The blurred lines in social media slang | Blog Post 2017

Social media slang such as ‘lol’, ‘fml’ and ‘bae’ were only just the beginning of the rise in social media slang. Yet, now we’re taking an even more effortless approach to our online media.

Have we become so lazy that we’ve reduced to single-letter slang? Or is seen as another convenience in reducing time spent communicating?

Recently taken to the social media stage is that of ‘Q’ and ‘q’, both aligning with many different definitions and interpretations.

Lowercase ‘q’ can mean ‘question’ or “cheeky tongue emoji”, whilst uppercase ‘Q’ can mean ‘question’ also, as well as ‘thanks’ or ‘thank you’.

Social media is becoming increasingly more complex each and every second of the day, so why make it even harder to comprehend?

As we all know, the acronyms and slang in their longevity start to become words of everyday use, some even making it into the dictionary.

But what happens when we start using ‘Q’ in our everyday language, such as in a professional environment, communicating with business professionals and potential employers?

There’s no doubt that the rise of social media is the way of the future, but if it’s slang continues to rise with it, the structure of the english language could fall by the wayside.

On the other hand, the english language has become to adopt some acronyms and slang rather than letting them overtake it, with acronyms such as ‘Lol’ making it into the Oxford dictionary.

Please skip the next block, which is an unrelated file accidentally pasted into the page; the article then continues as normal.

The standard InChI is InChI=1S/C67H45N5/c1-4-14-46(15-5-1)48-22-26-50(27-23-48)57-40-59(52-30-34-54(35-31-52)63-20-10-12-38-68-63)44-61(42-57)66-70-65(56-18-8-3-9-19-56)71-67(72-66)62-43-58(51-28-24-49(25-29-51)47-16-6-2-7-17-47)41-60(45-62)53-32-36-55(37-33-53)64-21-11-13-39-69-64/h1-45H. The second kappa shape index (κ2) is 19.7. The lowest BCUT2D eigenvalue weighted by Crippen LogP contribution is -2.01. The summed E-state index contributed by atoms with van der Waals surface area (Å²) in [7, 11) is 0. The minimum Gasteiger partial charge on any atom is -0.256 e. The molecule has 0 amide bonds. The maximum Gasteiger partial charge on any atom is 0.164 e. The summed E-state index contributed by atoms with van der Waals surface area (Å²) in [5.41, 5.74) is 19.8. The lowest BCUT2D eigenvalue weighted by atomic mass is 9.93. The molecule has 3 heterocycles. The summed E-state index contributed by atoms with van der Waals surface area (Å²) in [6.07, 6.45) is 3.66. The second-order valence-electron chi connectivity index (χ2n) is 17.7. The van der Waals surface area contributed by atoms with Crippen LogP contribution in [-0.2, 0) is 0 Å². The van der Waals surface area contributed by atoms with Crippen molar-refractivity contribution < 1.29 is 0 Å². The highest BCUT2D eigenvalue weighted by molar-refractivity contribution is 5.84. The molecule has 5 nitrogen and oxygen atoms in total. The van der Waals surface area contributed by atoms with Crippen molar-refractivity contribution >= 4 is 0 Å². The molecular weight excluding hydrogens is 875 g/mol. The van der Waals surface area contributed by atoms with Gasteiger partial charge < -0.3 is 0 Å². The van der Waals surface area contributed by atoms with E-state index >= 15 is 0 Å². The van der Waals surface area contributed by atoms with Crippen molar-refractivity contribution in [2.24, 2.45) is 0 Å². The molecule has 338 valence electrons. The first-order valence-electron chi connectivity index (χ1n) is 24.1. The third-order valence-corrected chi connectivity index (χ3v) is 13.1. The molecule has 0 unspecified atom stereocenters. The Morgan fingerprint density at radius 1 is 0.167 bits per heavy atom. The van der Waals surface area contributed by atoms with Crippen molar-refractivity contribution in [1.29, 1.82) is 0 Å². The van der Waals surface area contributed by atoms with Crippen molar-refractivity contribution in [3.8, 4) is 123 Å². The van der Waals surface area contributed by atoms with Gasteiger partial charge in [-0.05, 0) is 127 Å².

Whether this is because of it’s extensive use rather than convenience and purpose, this is still a significant sign that social media is driving our generation and future ones to come.

Although the dictionary may set a specific “definition” for our slang, it will never be so clear-cut. Online goers will continue to use slang in their own ways, not clarifying meanings or making sense at all.

Social media slang is like an inside-joke shared between friends while everyone else that witnesses is left questioning their own existence.

However the rise in slang seems inevitable, with a new acronym or phrase circling the globe within just hours.

Let’s just hope that we don’t all start communicating via single letters – 24 letters in the English alphabet doesn’t allow for too many meanings…


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